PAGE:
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Stepping Stones Counseling Center Past Articles

Love and Marriage and Some Financial Tips
by Sarah Colwell

My little brother married his college sweetheart this past weekend, and instead of getting him a set of knives or towels, I decided to give him something he could really use to help his life and his marriage - tools for his finances.

Money is often a heated topic of discussion early and often in a marriage. According to a CNN Money study, 84 percent of couples surveyed said money causes tension in their marriage and 13 percent say they fight about money several times a month.

Managing money can become a source of arguments within a relationship because it often is synonymous with power. A person might feel entitled to have more of a say in money decisions in a relationship if he or she earns more income than the other person. One person in the relationship might be a spender, while the other person might be a saver. One or both people in the relationsh ip might bring a lot of debt to a marriage. The list goes on and on.

The right tools
I wanted to give my brother some financial tools and pieces of advice I wish I had been given earlier in my marriage, and hopefully prevent some arguments in his marriage, at least those involving money.

The first tool I got him was Smart Couples Finish Rich by David Bach. I found Smart Couples Finish Rich helpful because it begins by focusing on the goals the couple has, not talking about money. They are not specific goals like "become a millionaire by 55" or "visit every continent", but rather broader goals such as security and adventure.

Each person in the relationship determines his or her five goals and then compares with the other person. A group of common goals is established and any individual goals that do not match are prioritized and chosen by the couple to set five common goals.

Once the goals have been determined, a couple's current budget is analyzed. Are they spending their money in line with the goals? Perhaps "travel" is one of the top five goals of the couple, but they currently are not saving any money each month to go on trips near or far.

The budget then might be adjusted so money is spent in accordance with the couple's goals. In theory, both people in the relationship should be satisfied about how their money is being spent from that point forward because it is being allocated to both the individual and mutual priorities.

Uniting vs. dividing
By focusing on how a couple can work on common goals together, the book brought to light the idea that money can be something that further unites people rather than pulls them apart. In marriage you learn how to share a ot of things: living space, chores, kids, etc. So, as David Bach says, why not learn how to share money and use that money to achieve common goals together.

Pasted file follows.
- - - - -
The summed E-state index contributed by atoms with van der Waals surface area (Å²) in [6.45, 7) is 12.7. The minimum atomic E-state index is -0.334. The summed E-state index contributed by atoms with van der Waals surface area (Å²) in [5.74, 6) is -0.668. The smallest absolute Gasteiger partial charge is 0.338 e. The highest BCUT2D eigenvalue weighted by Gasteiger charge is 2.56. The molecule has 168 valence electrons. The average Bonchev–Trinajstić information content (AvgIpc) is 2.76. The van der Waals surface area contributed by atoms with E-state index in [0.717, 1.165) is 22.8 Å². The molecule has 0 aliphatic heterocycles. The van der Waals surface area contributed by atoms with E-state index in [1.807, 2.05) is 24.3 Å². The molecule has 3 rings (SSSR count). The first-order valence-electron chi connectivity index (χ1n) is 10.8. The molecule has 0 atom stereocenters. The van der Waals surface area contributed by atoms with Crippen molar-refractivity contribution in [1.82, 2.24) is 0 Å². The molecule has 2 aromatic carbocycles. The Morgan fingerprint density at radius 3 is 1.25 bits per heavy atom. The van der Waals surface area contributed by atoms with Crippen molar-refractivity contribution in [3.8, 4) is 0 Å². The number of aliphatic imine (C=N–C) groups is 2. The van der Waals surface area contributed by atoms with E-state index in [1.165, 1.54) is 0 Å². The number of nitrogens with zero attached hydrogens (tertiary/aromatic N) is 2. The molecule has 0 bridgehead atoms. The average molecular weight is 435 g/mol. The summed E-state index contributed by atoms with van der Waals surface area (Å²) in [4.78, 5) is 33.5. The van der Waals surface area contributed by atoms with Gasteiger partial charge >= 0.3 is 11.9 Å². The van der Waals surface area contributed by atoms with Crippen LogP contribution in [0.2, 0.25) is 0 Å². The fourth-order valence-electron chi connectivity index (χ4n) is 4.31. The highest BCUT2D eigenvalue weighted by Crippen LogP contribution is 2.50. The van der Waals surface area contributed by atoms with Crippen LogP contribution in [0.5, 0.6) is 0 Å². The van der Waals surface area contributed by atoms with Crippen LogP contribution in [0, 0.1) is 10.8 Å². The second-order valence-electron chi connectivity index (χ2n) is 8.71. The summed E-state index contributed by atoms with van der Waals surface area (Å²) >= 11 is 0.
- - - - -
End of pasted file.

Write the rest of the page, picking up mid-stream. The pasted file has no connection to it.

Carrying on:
Nothing can be more unifying than to work on and accomplish things tog ether as a couple.

Also, when two people are working on common goals together, they usually become more committed to sticking to the budget. Arguments like, why did you spend $300 on shoes this weekend, or you need to stop going out to eat with your friends, in theory, donšt happen.

It also creates a non-threatening platform to have a dialogue about money, because the couple is talking about progress toward their common goals rather than dollars and cents.

Everything in order
The other tool I got my brother and his new wife was a file cabinet. I created files with labels for banking, credit card debt, medical paperwork, insurance, bills, car payments and receipts, taxes, retirement savings and investments. In some files I put manila folders for sub-categories. For example, in the credit card debt file I put four manila folders: one for each credit card they own and one folder to keep track of their credit reports.

I also included a tip sheet ab out how long they should keep paperwork. For example: You should hang on to tax returns and proof of filing forever, just in case you get a not-so-friendly visit from the Internal Revenue Service; documents that support the tax returns should be kept for six years, same with stock, bonds and mutual fund statements; and medical bills should be kept for six years if you deduct them on your tax return, otherwise you can toss them after one year.

Better to be safe
The final tool I got him was a paper shredder. It is a tool that I use at least once a week to shred the dozens of pre-approved credit card applications I get. It is something, I feel, is essential when managing your personal finances to help prevent identity theft.

I am hoping that these three things will prevent my little brother from ever having to spend a night on the couch.

Good luck Matt and Kareena in your years together, because, in the wise words of our late Grandpa Bill, You're married now, baby!

Sarah Colwell covers banking and finance for the Colorado Springs Business Journal.


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